And no matter your solution, close communication between support and coordination folks will prevent boating collisions, or the building of duplicate bridges. To mix metaphors quite wildly, at Carleton we think of our coordinating folks as a three-legged stool: Library, Humanities Center, and Academic Technology. Representatives from these areas try to make sure that things move forward in a coordinated fashion even when the actual support and work of digital scholarship happens in all kinds of places on campus. We’re calling it a “coordinated distributed model,” and it is still in its infancy. We are currently tackling the question of what infrastructure to build and for whom, which tools will be our standard and which will we cut loose, who will be involved and to what extent, and how will we make sure that people who need us will find us?
Exploring these questions, we handed out blank maps to participants and asked them to depict their campus’ current models, talking in small groups about how things work on their campuses, and comparing with others to find trends and themes.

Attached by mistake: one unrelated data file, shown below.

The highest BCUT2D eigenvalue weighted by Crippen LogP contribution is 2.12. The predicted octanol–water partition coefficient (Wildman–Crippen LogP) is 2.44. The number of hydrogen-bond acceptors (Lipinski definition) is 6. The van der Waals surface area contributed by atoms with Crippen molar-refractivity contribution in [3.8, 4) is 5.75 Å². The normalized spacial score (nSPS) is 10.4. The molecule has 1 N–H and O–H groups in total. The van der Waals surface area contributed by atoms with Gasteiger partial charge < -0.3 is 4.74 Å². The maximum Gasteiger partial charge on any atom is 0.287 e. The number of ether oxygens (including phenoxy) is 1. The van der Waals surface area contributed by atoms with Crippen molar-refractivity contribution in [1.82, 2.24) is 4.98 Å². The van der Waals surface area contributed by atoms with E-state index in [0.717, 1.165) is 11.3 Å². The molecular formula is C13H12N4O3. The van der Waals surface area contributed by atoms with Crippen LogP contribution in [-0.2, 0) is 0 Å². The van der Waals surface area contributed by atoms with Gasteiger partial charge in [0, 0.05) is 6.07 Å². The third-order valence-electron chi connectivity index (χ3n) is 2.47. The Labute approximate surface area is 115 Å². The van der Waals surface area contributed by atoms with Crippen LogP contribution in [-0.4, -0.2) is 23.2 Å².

One fascinating thing was that there were three participants from one college, and all three drew different maps. Others drew people drowning in the river, or people standing on one shore and gazing longingly at the distant shore. But one thing that became clear was that whatever infrastructure an institution adopts, it has to fit the local context. There’s no sense sinking a ton of money in a massive bridge if there’s no demand, or just because another school did it. And on the other hand there’s no sense leaving researchers to fend for themselves on campuses where lots of people have a similar need.
Then we handed out new blank maps and asked participants to think about an ideal infrastructure for their campuses over the next 5-ish years. There were so many interesting and useful responses. One person drew a crew of happy inner-tubers (beer implied), and someone at a different table drew one big inner tube. Most had more than one method of getting across. Others had thought about setting up villages or resorts on one side or the other to show the community that would be important, or close communication, or the bringing together of units that are currently separate. The creativity and thoughtfulness in the room was so inspiring!
At the end we asked participants what one thing they wanted to take back or change first at their institutions. My own answer was that I want to hand out blank maps to the people I work with on campus and see what we each think the current model looks like, and where we each hope it might go.